The stretch of land on which Angel of the North sits is not a landscaped garden. A few hours drive north of the Angel is the late Ian Hamilton Finlay’s gorgeous, and purpose-designed, Little Sparta. Here we have an instance where art has been created to be exhibited in a natural, outdoor habitat and as such, the garden is landscaped appropriately and sensitively; the power struggle between art and nature is in balance.
I am disappointed in the decision to cut specific routes in the view of the Angel, insofar as Gormley’s cityscape figures are situated in reference to the sites at which they hold firm. It may be that this “ugly brute” (in Gormley’s own words) may be built from the ground up in steel with concrete foundations and s/he may never be able to fly, especially with these grotesquely out-of-proportion wings, but please do not let the Angel force things around her/him to change. Her/his wings are in plane; they are set marginally forward in an embrace to the land before them.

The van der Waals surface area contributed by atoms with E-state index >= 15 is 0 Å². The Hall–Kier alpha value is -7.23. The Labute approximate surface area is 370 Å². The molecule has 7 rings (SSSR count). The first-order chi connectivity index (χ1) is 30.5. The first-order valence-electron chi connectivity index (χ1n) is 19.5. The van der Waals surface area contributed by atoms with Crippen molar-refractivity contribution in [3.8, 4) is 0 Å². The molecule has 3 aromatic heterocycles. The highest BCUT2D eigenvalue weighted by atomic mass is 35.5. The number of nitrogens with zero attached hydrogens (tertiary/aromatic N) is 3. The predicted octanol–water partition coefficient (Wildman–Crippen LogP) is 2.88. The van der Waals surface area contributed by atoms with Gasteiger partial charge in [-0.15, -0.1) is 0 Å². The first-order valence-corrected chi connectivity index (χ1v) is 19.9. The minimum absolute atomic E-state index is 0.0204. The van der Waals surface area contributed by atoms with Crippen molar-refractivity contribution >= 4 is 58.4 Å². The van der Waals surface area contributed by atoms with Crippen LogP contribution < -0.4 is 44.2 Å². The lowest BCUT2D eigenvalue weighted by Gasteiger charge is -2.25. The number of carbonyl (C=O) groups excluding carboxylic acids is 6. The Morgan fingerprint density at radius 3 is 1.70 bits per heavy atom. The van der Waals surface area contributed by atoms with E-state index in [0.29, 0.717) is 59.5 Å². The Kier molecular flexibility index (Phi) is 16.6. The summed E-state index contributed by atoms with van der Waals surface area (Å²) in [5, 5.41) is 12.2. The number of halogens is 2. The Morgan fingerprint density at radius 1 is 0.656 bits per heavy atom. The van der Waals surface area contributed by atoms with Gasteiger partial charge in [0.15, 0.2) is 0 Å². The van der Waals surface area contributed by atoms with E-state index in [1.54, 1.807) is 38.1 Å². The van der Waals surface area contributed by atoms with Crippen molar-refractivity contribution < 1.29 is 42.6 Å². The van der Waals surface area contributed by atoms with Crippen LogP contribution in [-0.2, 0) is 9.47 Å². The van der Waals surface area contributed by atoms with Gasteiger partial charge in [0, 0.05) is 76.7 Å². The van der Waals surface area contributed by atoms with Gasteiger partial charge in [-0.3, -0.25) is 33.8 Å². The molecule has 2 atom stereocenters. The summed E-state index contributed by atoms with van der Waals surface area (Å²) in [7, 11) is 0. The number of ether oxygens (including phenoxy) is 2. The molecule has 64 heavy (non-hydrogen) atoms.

In a similar vein to Kapoor, I do get the whiff of arrogance that it is art for art’s sake, or worse still, art for the artist’s sake. I do not need to repeat the argument that there is a reason that many people find contemporary art, particularly gallery-based contemporary art, elitist and alienating. Whatever happened to public art for the public’s sake or, better still, outdoor art for outdoor’s sake?*The artist’s quotes above have been taken from Illuminations‘s wonderful documentaries on contemporary British visual arts, The Sculpture 100 and theEYE Antony Gormley.